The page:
Plasma Catecholamines During Surgical Stress: Differences Between Neurolept and Enflurane Anaesthesia

B. Hamberger, P. ‐O Järnberg

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41 Scopus citations


To evaluate the influence of enflurane and neurolept anaesthesia on the sympatho‐adrenal response to surgery, arterial plasma concentrations of adrenaline and noradrenaline were measured at 11 carefully defined events before, during and after cholecystectomy in two groups of five patients. During steady‐state anaesthesia prior to operation and after cholangiography, when the operative procedure had been interrupted for 10 min, adrenaline concentrations were similar in the two groups. During periods of stress such as intubation, skin incision and abdominal exploration, adrenaline levels were 4–6 times higher in the neurolept patients compared to the enflurane patients (p<0.01), in whom adrenaline levels were very stable. Noradrenaline levels also varied with stress but without difference between the two groups. Systolic blood pressure was approximately 20 mmHg higher during operation in the neurolept group than in the enflurane group (P<0.05). It is concluded that enflurane blocks the sympatho‐adrenal response to surgical stress more effectively than conventional neurolept anaesthesia.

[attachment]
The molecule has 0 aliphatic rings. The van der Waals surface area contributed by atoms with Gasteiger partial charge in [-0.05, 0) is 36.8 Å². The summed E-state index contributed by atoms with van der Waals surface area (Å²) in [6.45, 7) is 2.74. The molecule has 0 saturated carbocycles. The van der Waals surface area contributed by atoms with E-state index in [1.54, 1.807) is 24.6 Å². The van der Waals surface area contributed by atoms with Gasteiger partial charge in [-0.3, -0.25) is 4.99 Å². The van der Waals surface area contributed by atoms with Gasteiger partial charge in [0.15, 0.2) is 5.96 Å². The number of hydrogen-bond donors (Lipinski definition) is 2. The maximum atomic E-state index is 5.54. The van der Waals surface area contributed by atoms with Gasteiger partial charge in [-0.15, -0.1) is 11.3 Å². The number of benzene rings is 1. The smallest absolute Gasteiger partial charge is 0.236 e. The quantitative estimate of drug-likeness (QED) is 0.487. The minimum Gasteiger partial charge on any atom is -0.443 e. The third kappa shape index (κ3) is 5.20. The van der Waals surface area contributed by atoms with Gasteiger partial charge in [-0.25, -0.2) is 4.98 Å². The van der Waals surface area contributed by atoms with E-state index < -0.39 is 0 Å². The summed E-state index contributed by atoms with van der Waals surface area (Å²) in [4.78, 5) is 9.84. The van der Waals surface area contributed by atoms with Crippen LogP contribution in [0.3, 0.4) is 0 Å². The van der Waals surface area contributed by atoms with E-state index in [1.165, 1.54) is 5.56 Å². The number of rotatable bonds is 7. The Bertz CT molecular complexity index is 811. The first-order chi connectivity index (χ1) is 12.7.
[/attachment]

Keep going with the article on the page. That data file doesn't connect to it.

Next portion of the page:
Original languageEnglish (US)
Pages (from-to)307-310
Number of pages4
JournalActa Anaesthesiologica Scandinavica
Issue number4
StatePublished - Aug 1983
Externally publishedYes


  • Anaesthesia: neuroleptanesthesia
  • anaesthetics intravenous: fentanyl
  • anaesthetics volatile: enflurane
  • sympathetic nervous system: catecholamines

ASJC Scopus subject areas

  • Anesthesiology and Pain Medicine


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